Boilerplate: The Foundation of Market Contracts

Front Cover
Omri Ben-Shahar
Cambridge University Press, May 21, 2007 - Law - 256 pages
This book is about the fine print in contracts: the terms that individuals sign without reading when they click “I agree” or buy a plane ticket or engage in any common market transaction. The book explores the relation between this phenomenon and the ideal of consensual contracts. It identifies problems that the unreadable language creates and how this affects the welfare of individuals. It reveals what it is that we truly agree to when we accept these mass-distributed contracts. And it explains how business uses these contracts to gain advantages, but also, in a variety of subtle ways, to improve competition.

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About the author (2007)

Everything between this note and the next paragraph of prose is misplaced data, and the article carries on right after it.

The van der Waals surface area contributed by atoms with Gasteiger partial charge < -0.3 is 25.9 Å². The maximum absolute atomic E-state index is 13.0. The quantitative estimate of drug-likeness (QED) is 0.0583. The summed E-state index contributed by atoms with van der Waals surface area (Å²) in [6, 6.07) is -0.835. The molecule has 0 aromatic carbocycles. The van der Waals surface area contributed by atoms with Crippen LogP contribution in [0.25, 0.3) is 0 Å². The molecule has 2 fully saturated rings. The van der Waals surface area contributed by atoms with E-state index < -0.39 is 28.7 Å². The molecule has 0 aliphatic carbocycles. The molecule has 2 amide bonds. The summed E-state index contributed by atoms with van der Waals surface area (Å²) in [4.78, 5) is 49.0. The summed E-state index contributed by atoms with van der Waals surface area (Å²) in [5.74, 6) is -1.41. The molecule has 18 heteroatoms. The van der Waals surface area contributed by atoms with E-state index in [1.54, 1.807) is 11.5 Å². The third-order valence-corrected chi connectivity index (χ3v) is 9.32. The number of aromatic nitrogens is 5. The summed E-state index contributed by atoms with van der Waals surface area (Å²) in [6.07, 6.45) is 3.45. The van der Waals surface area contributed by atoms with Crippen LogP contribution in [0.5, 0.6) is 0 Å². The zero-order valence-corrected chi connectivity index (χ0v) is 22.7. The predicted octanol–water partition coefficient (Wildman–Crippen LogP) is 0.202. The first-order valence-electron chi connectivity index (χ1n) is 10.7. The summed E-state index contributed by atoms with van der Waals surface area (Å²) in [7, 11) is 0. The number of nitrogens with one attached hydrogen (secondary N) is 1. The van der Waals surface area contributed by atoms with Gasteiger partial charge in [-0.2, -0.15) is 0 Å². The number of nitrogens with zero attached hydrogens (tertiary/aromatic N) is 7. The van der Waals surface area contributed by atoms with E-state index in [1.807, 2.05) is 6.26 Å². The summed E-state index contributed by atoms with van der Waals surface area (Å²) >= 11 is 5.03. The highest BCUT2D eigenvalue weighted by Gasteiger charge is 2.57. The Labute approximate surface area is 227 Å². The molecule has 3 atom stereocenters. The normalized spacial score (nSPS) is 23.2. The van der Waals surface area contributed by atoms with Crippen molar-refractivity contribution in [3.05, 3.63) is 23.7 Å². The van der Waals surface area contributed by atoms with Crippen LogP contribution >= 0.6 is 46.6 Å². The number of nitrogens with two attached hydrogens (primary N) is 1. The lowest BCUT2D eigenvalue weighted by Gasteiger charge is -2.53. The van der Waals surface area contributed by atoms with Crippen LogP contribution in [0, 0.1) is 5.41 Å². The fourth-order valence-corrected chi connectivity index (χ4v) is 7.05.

Omri Ben-Shahar joined the Michigan Law School faculty in 1999. He founded and has been named director of the Olin Center for Law and Economics at Michigan. He previously taught as a professor of law and economics at Tel-Aviv University and was a research fellow at the Israel Democracy Institute. Dr Ben-Shahar teaches courses in Contracts, Electronic Commerce, Intellectual Property, and Economic Analysis of Law. He holds a B.A. in economics and LL.B. from Hebrew University, and an LL.M., S.J.D., and Ph.D. in economics from Harvard. He is the Chair Elect of the Contracts Section of the American Association of Law Schools, and a board member of the American Law and Economics Association. Dr. Ben-Shahar writes in the fields of contract law and products liability. His work has been published in many journals, including the Yale Law Journal, University of Chicago Law Review, University of Pennsylvania Law Review, Journal of Law and the American Law and Economics Review.

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